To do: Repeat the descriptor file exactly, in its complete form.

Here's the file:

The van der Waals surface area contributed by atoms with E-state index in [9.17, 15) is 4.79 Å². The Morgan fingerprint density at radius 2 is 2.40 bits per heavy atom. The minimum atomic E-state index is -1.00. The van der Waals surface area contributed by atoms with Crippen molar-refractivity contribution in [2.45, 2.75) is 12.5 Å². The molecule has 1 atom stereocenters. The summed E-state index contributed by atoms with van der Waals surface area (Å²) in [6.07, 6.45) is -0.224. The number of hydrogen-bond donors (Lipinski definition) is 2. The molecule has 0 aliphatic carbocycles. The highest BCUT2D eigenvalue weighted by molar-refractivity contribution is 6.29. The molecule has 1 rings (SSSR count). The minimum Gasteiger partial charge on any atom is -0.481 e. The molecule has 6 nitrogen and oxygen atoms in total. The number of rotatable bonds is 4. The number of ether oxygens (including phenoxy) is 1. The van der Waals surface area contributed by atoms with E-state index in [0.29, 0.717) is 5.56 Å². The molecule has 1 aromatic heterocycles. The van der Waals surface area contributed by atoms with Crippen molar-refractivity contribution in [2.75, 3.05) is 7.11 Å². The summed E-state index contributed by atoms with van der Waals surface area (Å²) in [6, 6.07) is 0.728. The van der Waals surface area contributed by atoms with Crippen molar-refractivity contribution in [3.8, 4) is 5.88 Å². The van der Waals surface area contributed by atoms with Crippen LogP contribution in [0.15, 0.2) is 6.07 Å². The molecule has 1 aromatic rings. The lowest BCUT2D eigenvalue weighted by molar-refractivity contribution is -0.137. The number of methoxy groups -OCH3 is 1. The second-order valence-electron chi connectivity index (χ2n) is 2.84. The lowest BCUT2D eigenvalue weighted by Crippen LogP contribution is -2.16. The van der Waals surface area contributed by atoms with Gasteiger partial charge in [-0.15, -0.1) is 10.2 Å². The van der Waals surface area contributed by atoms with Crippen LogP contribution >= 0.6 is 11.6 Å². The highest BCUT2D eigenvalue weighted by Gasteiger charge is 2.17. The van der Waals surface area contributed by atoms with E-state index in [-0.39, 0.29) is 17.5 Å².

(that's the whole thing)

The van der Waals surface area contributed by atoms with E-state index in [9.17, 15) is 4.79 Å². The Morgan fingerprint density at radius 2 is 2.40 bits per heavy atom. The minimum atomic E-state index is -1.00. The van der Waals surface area contributed by atoms with Crippen molar-refractivity contribution in [2.45, 2.75) is 12.5 Å². The molecule has 1 atom stereocenters. The summed E-state index contributed by atoms with van der Waals surface area (Å²) in [6.07, 6.45) is -0.224. The number of hydrogen-bond donors (Lipinski definition) is 2. The molecule has 0 aliphatic carbocycles. The highest BCUT2D eigenvalue weighted by molar-refractivity contribution is 6.29. The molecule has 1 rings (SSSR count). The minimum Gasteiger partial charge on any atom is -0.481 e. The molecule has 6 nitrogen and oxygen atoms in total. The number of rotatable bonds is 4. The number of ether oxygens (including phenoxy) is 1. The van der Waals surface area contributed by atoms with E-state index in [0.29, 0.717) is 5.56 Å². The molecule has 1 aromatic heterocycles. The van der Waals surface area contributed by atoms with Crippen molar-refractivity contribution in [2.75, 3.05) is 7.11 Å². The summed E-state index contributed by atoms with van der Waals surface area (Å²) in [6, 6.07) is 0.728. The van der Waals surface area contributed by atoms with Crippen molar-refractivity contribution in [3.8, 4) is 5.88 Å². The van der Waals surface area contributed by atoms with Crippen LogP contribution in [0.15, 0.2) is 6.07 Å². The molecule has 1 aromatic rings. The lowest BCUT2D eigenvalue weighted by molar-refractivity contribution is -0.137. The number of methoxy groups -OCH3 is 1. The second-order valence-electron chi connectivity index (χ2n) is 2.84. The lowest BCUT2D eigenvalue weighted by Crippen LogP contribution is -2.16. The van der Waals surface area contributed by atoms with Gasteiger partial charge in [-0.15, -0.1) is 10.2 Å². The van der Waals surface area contributed by atoms with Crippen LogP contribution >= 0.6 is 11.6 Å². The highest BCUT2D eigenvalue weighted by Gasteiger charge is 2.17. The van der Waals surface area contributed by atoms with E-state index in [-0.39, 0.29) is 17.5 Å².